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Bath County News - Outlook
Owingsville, Kentucky
November 30, 2017     Bath County News - Outlook
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November 30, 2017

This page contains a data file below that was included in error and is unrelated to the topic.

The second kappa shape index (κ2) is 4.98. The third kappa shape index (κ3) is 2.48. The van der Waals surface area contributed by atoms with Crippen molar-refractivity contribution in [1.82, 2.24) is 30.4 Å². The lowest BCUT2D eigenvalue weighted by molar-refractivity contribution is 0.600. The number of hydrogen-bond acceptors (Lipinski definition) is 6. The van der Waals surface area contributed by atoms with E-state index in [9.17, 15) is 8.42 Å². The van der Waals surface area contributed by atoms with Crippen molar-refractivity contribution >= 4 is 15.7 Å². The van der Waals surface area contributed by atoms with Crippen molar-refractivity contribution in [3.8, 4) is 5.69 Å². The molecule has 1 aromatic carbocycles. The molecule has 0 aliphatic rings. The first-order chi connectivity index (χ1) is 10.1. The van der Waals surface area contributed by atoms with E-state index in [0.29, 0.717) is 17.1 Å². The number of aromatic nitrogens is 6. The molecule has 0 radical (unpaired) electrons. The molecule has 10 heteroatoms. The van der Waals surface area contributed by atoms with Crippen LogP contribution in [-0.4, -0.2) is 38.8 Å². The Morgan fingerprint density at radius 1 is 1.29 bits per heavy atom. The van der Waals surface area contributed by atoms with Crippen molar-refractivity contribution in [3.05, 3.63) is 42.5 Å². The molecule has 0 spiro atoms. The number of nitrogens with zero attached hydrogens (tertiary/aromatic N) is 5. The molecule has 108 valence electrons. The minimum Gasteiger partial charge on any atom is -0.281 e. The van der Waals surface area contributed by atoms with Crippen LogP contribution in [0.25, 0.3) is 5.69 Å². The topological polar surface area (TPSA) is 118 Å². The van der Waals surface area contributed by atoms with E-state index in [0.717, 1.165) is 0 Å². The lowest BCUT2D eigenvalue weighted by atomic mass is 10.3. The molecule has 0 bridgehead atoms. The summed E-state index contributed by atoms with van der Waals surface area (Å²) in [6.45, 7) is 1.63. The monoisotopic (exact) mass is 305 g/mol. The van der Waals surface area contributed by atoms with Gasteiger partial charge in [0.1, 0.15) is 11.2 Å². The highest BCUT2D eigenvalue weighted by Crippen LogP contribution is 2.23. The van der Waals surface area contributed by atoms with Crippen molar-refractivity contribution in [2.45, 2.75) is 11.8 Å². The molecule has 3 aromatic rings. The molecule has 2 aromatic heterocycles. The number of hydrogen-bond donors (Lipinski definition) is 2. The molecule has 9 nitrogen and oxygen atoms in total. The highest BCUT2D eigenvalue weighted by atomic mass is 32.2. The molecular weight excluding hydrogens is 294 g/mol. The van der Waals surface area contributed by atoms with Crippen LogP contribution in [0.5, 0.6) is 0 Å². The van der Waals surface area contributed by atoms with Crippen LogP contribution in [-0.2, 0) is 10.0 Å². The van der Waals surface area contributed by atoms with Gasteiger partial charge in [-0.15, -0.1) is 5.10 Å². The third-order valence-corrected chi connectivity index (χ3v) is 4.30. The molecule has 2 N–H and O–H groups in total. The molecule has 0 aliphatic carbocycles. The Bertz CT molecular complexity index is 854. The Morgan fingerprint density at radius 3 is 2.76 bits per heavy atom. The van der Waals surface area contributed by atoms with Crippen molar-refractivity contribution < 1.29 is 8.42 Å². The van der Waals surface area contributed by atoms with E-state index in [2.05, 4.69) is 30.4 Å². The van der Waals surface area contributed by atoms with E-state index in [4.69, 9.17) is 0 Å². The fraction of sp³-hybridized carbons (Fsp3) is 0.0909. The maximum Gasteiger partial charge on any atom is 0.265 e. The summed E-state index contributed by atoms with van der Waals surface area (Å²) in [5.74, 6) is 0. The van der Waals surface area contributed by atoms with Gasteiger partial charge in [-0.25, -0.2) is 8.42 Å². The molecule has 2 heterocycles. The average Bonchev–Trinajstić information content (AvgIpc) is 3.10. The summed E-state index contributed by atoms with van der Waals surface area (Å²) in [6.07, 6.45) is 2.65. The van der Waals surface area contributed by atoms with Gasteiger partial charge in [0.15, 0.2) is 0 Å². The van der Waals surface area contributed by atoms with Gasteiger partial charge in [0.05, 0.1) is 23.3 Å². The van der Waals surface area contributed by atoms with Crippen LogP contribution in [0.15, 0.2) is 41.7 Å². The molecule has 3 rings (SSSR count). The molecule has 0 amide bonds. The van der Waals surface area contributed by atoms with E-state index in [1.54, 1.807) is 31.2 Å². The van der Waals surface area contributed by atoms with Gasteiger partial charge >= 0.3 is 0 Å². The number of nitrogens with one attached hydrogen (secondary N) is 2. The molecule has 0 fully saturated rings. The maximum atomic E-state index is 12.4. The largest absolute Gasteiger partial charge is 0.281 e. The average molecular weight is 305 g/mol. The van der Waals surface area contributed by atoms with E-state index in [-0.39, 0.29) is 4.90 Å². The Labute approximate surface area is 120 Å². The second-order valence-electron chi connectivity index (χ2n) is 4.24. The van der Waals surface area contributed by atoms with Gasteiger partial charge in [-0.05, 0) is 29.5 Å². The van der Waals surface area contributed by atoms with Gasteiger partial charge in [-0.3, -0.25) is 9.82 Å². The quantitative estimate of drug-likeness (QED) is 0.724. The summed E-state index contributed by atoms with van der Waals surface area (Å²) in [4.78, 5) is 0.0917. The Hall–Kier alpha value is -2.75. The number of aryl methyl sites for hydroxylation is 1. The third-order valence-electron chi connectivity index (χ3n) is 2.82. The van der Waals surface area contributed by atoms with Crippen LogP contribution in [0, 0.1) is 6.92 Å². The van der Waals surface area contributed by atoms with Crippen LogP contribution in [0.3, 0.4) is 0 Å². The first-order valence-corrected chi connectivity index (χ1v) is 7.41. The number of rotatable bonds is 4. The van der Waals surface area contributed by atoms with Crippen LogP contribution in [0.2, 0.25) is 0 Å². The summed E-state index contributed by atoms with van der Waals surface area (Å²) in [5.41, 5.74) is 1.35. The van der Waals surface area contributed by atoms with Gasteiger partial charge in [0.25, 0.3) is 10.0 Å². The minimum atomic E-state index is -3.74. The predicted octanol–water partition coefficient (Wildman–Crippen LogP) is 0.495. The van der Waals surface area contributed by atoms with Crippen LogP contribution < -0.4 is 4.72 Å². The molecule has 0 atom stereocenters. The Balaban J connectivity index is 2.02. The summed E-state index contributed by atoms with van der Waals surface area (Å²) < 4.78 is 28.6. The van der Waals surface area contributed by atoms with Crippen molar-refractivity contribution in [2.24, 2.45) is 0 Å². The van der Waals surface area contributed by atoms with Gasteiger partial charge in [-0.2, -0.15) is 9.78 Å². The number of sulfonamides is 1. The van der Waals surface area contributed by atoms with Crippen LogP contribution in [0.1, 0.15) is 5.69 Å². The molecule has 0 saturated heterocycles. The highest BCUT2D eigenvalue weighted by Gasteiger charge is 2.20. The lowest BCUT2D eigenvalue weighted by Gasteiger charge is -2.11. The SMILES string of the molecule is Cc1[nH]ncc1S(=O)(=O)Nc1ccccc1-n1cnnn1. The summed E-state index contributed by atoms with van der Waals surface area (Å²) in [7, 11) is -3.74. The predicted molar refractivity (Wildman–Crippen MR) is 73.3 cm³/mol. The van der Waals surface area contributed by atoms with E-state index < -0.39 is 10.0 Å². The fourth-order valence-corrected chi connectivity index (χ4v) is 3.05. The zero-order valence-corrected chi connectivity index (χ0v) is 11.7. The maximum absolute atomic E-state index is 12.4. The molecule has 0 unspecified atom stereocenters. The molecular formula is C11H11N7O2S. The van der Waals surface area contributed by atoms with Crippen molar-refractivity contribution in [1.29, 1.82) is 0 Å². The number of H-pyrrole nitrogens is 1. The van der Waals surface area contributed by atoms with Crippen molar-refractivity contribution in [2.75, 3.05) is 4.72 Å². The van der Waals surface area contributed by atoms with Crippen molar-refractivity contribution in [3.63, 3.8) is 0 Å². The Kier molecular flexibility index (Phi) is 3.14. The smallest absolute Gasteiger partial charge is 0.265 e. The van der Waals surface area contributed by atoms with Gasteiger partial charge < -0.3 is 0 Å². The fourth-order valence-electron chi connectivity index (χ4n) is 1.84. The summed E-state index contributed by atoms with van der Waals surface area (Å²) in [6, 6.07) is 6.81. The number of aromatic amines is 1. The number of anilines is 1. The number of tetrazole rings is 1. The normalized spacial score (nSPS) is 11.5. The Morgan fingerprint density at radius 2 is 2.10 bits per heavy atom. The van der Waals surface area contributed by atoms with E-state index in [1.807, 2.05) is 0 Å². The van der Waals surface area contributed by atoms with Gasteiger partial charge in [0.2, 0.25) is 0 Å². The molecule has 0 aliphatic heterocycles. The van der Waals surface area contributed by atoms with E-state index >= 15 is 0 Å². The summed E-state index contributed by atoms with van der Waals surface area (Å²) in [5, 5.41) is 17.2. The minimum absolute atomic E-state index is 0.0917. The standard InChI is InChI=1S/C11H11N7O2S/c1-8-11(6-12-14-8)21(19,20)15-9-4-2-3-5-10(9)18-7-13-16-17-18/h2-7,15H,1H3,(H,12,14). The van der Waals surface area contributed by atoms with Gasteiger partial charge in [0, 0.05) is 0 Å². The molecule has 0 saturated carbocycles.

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News Outlook Your Hometown Newspaper November 30, 2017 -, 9 By Cecil Lawson KyNewsGroup cecil@kynewsgroup.com Court records have provided more details in the case of a former County Attorney who was indicted on drug trafficking charges by a Bath grand jury earlier this month. The News-Outlook re- ported in its September 21 edition that Donald A. "Champ" Maze, 57, of Owingsville, had been arrested on drug posses- sion and traffic violations following a traffic stop on Interstate 64 by Owings- ville Police Office Justin Sutherland. In October a Bath grand jury dismissed the drug charge and re- manded his case back to District Coui-t. On November 11, the grand jury issued two in- dictments against Maze for further drug-related charges. Court documents in Maze's case revealed a more detailed account of District Court. the circumstances sur- Court records stated rounding Maze's arrest that the drug possess on September 18 as well as his later indictments. Officer Sutherland penned a four-page af- fidavit that was attached to three search warrants, dated October 13, for Maze's van seized in the traffic stop, his AT&T cell phofle, and his AT&T cell phone records. According to Suther- land's affidavit, a coop- erating witness, who had provided information that led to multiple drug- related arrests earlier in the day on September 18, told Sutherland that Maze would be leaving Owingsville in an older model Ford van and was carrying narcotics. Sutherland noted that he followed Maze from Owingsville onto west- bound 1-64 that after- noon. He said that Maze was not wearing a seat- belt, was talking on a cell phone, and kept drifting over the fog line on the interstate. Sutherland said he con- ducted a traffic stop on Maze in the van. Maze initially cooperated, but Sutherland wrote that Maze became nervous after he requested assis- tance from Police Chief Todd Tout and K-9 Offi- cer Bud Lyons. K-9 Searcy "hit" upon an area between the van's front seats, and a white crystalline sub- stance was recovered that field tested positive for cocaine. Maze was arrested and charged with possession of a controlled substance, tampering with physi- cal evidence, menacing, reckless driving, and not wearing a seat belt. Sutherland wrote in the affidavit that Maze refused to enter Bath County 911 Dispatch to be processed with others arrested on the same day and was left in the custo- dy of Bath County Jailer Earl Willis. Sutherland said that he later discovered that Wil- lis had allowed Maze to talk to his ex-wife, identi- fied in other court docu- had directed Willis to take Maze to St. Joseph Hospital in Mt. Ster- ling and then have him placed in Montgomery County Regional Jail. (Bath County arrest- ees are normally taken to Clark County Deten- tion Center.) Maze was denied a blood test at St. Joseph, and the affidavit noted that, once again upon the direction of Maze's ex-wife, that Willis trans- ported Maze to Clark County Regional Medi- cal Center, which also re- fused to perform a blood test. Later that same eve- ning Willis took Maze to Clark County Detention Center, where he was in- carcerated briefly before being bonded out. Maze's case was sent to the October 5 grand jury, where jurors returned a report of no true bill on Maze's drug possession, evidence tampering, and menacing charges. His traffic violations were remanded back to Bath Police merits as Circuit Judge March 23, 2018, ruled Beth Maze, and that she that Maze's van, keys, and $600 cash be re- turned to him, and re- served ruling on a re- quest to return his cell phone. Attorney Laws indi- cated at the arraign- ment that further charg- es might be pending against Maze. On November 3 Judge Chafin issued an order for the return of Maze's cell phone. He noted in the or- der he was not sent the warrant to sign despite having been appointed as special judge on Sep- tember 21 and was never provided with the copy of the warrant. He also wrote in the order that the Commonwealth had failed to establish a rea- sonable cause that the phone had been used to facilitate a crime. The Bath grand jury is- sued two separate indict- ments against Maze on November 9. The first indictment was based on the tes- timony of Owingsville Officer Justin charge was dismissed because the Kentucky State Police lab deter- mined that the substance to not be narcotic. Maze and his attor- neys, Michael Campbell and Raymond Bogucki, issued a press release on October 10 which called the traffic stop "unwar- ranted" and that five sep- arate drug tests showed that Maze did not have any drugs in his system at the time of his arrest. The release also de- clared that Maze's work- ers had used the van ex- clusively in the months prior to his arrest. Maze was scheduled to be arraigned in Bath District Court on Octo- ber 16 before specially- appointed Judge Hart. John T. Chafin, from the 24th Judicial District, and specially-appointed prosecutor Doug Miller, from the lath Judicial District. Three days prior to that, lath Judicial Dis- trict Judge Charles Kuster signed off on the search warrants noted above for Officer Suther- land. Court records indicate that the search of Maze's van by Sutherland on the same day turned up a used syringe, loose razor blade, and other items related to Maze's used car business, Champion Auto Sales. Sutherland also said in the affidavit that an ex- amination of Maze's cell phone records revealed that he had been in con- tact with "a number of known drug users and traffickers on September 18." Maze was arraigned in Bath District Court on October 16 before Judge Chafin and Spe- cial Prosecutor Michael Laws, who is Assistant Commonwealth's Attor- ney with Doug Miller. Maze was represented by attorneys Michael Campbell and Raymond Bogucki. Judge Chafin sched- uled a bench trial for Sutherland and followed from' 'the September 18 arrest. Maze was charged with possession of methamphetamine, possession of drug para- phernalia, reckless driv- ing, and not wearing seat belt. A second indictment issued upon the testi- mony of Kentucky State Police Detective Chad Bowling charged Maze with seven counts of first degree trafficking in a controlled substance, including heroin, oxyco- done, and hydrocodone. These charges date from a period from August 11 through August 30, 2016. Judge Chafin entered an order on November 14 dismissing the charg- es for reckless driving and not wearing a seat belt against Maze. Chafin issue the order upon request of Special Prosecutor Doug Miller, who informed Judge Chafin that Maze had been charged in a super- seding indictment on the same incident. Judge Chafin also can- celed a March 23, 2018 bench trial in the same case. On the same day as the indictments were is- sued, Bath Circuit Judge William Lane issued an order requesting that a special judge be appoint- ed to Maze's cases. Kentucky Supreme Court Justice John D. Minton appointed re- cently retired Boyd County Circuit Judge C. David Hagerman to pre- side over the case. Indictment warrants were served on Maze by Bath County Deputy Sheriff Wes Everman on November 10. According to the Ow- ingsville Police Depart- ment's Facebook page, Maze surrendered him- self to the Bath County Sheriff's Office and posted his $10,000 bond that evening at the Bath County Circuit Clerk's Office. Attorney Michael Campbell filed an entry of appearance for Maze on November 16. Court dates for Maze's case have been not scheduled at the time the News-Outlook went to press this week. Maze served as Bath County Attorney from 1990 to 2002. He was Photo submitted Donald A. "Champ" Maze reelected in 2006 but stepped down from the office after he pied guilty to vote buying and per- jury in federal court in 2007. He served 21 months in federal prison on his charges. He was permanently disbarred from the prac- tice of law in 2009 by the Kentucky Bar Associa- tion, an action that was upheld by the Kentucky Supreme Court in a 2013 appeal by Maze. Maze is currently the owner of Champion Auto Sales in Polksville. All individuals are con- sidered innocent until proven guilty or pleading guilty in a court of law. 4. ~ F " ...... Banking With Us 888-445-BANK (2265),0=.=== LENDER Member Natural gas heat brings your family together in total comfort. When the outside temperature falls, electric heat pumps struggle while natural gas furnaces bring a steady flow of warm air. Over half the homes in the nation are heated with natural gas, and natural gas is gaining in popularity every year. There are several good reasons for this, starting with dependability. 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